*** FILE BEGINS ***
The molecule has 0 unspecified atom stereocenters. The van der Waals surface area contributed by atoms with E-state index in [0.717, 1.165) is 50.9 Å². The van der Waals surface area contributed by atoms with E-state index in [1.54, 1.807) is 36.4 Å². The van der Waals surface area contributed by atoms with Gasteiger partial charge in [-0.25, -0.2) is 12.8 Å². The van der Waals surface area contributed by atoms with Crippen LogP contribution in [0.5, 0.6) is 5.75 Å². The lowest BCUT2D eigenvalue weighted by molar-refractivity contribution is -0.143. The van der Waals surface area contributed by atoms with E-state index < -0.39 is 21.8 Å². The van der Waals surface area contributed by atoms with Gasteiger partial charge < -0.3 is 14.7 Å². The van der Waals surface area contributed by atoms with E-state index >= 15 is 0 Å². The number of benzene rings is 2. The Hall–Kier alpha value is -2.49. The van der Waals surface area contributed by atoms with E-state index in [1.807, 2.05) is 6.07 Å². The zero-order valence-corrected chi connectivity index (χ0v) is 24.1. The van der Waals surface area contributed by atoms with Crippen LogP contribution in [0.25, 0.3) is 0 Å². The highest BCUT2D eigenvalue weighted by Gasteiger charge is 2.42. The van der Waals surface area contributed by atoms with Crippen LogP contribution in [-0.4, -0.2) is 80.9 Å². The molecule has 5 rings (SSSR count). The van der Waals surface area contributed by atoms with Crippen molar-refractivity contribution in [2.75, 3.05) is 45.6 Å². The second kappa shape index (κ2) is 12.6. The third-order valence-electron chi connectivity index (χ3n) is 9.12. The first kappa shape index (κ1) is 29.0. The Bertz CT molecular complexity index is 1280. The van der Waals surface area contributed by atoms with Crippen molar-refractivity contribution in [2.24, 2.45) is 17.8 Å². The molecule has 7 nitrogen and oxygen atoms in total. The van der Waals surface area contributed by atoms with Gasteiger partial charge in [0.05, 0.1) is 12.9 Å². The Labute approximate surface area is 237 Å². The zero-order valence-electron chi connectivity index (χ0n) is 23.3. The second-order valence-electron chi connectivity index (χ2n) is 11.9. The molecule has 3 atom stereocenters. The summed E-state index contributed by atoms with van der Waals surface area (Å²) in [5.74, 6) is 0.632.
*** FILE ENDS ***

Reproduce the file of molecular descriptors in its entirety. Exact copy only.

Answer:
The molecule has 0 unspecified atom stereocenters. The van der Waals surface area contributed by atoms with E-state index in [0.717, 1.165) is 50.9 Å². The van der Waals surface area contributed by atoms with E-state index in [1.54, 1.807) is 36.4 Å². The van der Waals surface area contributed by atoms with Gasteiger partial charge in [-0.25, -0.2) is 12.8 Å². The van der Waals surface area contributed by atoms with Crippen LogP contribution in [0.5, 0.6) is 5.75 Å². The lowest BCUT2D eigenvalue weighted by molar-refractivity contribution is -0.143. The van der Waals surface area contributed by atoms with E-state index < -0.39 is 21.8 Å². The van der Waals surface area contributed by atoms with Gasteiger partial charge < -0.3 is 14.7 Å². The van der Waals surface area contributed by atoms with E-state index >= 15 is 0 Å². The number of benzene rings is 2. The Hall–Kier alpha value is -2.49. The van der Waals surface area contributed by atoms with E-state index in [1.807, 2.05) is 6.07 Å². The zero-order valence-corrected chi connectivity index (χ0v) is 24.1. The van der Waals surface area contributed by atoms with Crippen LogP contribution in [0.25, 0.3) is 0 Å². The highest BCUT2D eigenvalue weighted by Gasteiger charge is 2.42. The van der Waals surface area contributed by atoms with Crippen LogP contribution in [-0.4, -0.2) is 80.9 Å². The molecule has 5 rings (SSSR count). The van der Waals surface area contributed by atoms with Crippen molar-refractivity contribution in [2.75, 3.05) is 45.6 Å². The second kappa shape index (κ2) is 12.6. The third-order valence-electron chi connectivity index (χ3n) is 9.12. The first kappa shape index (κ1) is 29.0. The Bertz CT molecular complexity index is 1280. The van der Waals surface area contributed by atoms with Crippen molar-refractivity contribution in [2.24, 2.45) is 17.8 Å². The molecule has 7 nitrogen and oxygen atoms in total. The van der Waals surface area contributed by atoms with Gasteiger partial charge in [0.05, 0.1) is 12.9 Å². The Labute approximate surface area is 237 Å². The zero-order valence-electron chi connectivity index (χ0n) is 23.3. The second-order valence-electron chi connectivity index (χ2n) is 11.9. The molecule has 3 atom stereocenters. The summed E-state index contributed by atoms with van der Waals surface area (Å²) in [5.74, 6) is 0.632.